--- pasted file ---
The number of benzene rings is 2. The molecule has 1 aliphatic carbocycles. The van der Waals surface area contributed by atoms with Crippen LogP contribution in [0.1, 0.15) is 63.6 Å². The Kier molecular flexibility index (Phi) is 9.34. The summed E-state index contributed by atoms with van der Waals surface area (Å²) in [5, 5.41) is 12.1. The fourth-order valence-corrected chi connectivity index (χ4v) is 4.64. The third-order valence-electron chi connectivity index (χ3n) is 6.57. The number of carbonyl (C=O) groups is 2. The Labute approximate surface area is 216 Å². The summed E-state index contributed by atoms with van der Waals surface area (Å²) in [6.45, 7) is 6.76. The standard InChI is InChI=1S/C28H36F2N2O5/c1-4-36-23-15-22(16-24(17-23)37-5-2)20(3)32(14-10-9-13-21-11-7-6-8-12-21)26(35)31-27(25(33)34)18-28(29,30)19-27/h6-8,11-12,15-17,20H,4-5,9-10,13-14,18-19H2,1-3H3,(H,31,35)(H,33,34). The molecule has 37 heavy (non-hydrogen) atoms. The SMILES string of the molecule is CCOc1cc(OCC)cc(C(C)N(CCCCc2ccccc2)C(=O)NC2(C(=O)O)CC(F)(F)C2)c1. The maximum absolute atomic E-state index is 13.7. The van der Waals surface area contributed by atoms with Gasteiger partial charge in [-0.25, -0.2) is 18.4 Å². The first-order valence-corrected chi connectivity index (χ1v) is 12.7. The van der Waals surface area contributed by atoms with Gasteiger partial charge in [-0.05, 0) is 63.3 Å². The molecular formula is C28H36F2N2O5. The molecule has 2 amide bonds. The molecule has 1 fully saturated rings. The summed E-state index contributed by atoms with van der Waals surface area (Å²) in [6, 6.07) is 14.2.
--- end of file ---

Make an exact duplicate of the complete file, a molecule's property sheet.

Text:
The number of benzene rings is 2. The molecule has 1 aliphatic carbocycles. The van der Waals surface area contributed by atoms with Crippen LogP contribution in [0.1, 0.15) is 63.6 Å². The Kier molecular flexibility index (Phi) is 9.34. The summed E-state index contributed by atoms with van der Waals surface area (Å²) in [5, 5.41) is 12.1. The fourth-order valence-corrected chi connectivity index (χ4v) is 4.64. The third-order valence-electron chi connectivity index (χ3n) is 6.57. The number of carbonyl (C=O) groups is 2. The Labute approximate surface area is 216 Å². The summed E-state index contributed by atoms with van der Waals surface area (Å²) in [6.45, 7) is 6.76. The standard InChI is InChI=1S/C28H36F2N2O5/c1-4-36-23-15-22(16-24(17-23)37-5-2)20(3)32(14-10-9-13-21-11-7-6-8-12-21)26(35)31-27(25(33)34)18-28(29,30)19-27/h6-8,11-12,15-17,20H,4-5,9-10,13-14,18-19H2,1-3H3,(H,31,35)(H,33,34). The molecule has 37 heavy (non-hydrogen) atoms. The SMILES string of the molecule is CCOc1cc(OCC)cc(C(C)N(CCCCc2ccccc2)C(=O)NC2(C(=O)O)CC(F)(F)C2)c1. The maximum absolute atomic E-state index is 13.7. The van der Waals surface area contributed by atoms with Gasteiger partial charge in [-0.25, -0.2) is 18.4 Å². The first-order valence-corrected chi connectivity index (χ1v) is 12.7. The van der Waals surface area contributed by atoms with Gasteiger partial charge in [-0.05, 0) is 63.3 Å². The molecular formula is C28H36F2N2O5. The molecule has 2 amide bonds. The molecule has 1 fully saturated rings. The summed E-state index contributed by atoms with van der Waals surface area (Å²) in [6, 6.07) is 14.2.